By MARY SELL, Alabama Daily News
Proposed legislation would make it easier for volunteer fire departments to buy sports drinks like Gatorade and other supplies chiefs say are essential to battling blazes in Alabama summers.
Volunteer fire departments, of which there are dozens around the state, operate on restricted and unrestricted funds. Restricted funds include those from state grants, tax revenue or county appropriations. According to guidance from the Alabama Examiner of Public Accounts, restricted funds expenditures can include the purchase of fire trucks and stations, fire-fighting and communication equipment, training and insurance.
But restricted funds can’t be spent on food or drink, appliances in a firehouse kitchen or salaries. Instead, those things have to be purchased with private money, including donations are fundraiser revenues.
“That means they couldn’t purchase those things without raising funds specifically for that purchase,” said Rep. Chip Brown, R-Hollinger’s Island.
Brown’s House Bill 25 would make kitchen equipment allowable restricted fund expenses, along with “the purchase of electrolyte replacement or sports drinks, water, and similar liquid sustenance in any form for use by volunteer firefighters on a fire call or during training exercises in the line of duty.”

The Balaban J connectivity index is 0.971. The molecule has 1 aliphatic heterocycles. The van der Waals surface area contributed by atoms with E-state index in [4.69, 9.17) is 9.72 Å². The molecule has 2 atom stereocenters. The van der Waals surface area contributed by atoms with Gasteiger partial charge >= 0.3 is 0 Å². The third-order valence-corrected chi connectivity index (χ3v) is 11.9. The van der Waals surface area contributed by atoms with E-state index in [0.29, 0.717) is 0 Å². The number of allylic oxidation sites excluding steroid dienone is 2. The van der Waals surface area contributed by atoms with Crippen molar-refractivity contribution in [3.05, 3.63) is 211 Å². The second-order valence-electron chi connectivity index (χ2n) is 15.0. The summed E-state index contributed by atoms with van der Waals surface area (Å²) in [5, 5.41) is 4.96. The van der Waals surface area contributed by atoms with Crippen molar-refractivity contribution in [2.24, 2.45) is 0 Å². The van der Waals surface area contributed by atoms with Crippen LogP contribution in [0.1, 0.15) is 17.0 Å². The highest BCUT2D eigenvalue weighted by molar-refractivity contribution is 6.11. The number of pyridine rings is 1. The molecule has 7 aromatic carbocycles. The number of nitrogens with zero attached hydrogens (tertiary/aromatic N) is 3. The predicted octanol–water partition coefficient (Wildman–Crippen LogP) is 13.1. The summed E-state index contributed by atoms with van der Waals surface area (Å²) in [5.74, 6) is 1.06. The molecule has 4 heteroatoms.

Keeping volunteer firefighters hydrated is an essential part of the job and departments should be able to provide necessities if they choose to do so, Brown told Alabama Daily News.
Fire departments must track both restricted and unrestricted fund expenses and misuses or mingling of funds can be flagged by the examiner’s office.
Being able to use public dollars for drinks and food would ease accounting headaches and simply makes sense, said David Wade Jr. chief of the Grand Bay Volunteer Fire Department.
His department does have some volunteers that occasionally stay overnight at the station.
Brown’s bill would make it easier for Wade to supply meals for the volunteers. And in the summer, he could provide more sports drinks instead of mostly water because it’s cheaper.
“There is a big confusion on what you can or can’t spend (restricted) money on,” Wade said.
Brown said multiple volunteer districts cover portions of I-10.
“On some occasions, they’re out there for 24 hours dealing with chemical spills or fires or fatalities … they should have things like Gatorades and water easily provided for them.”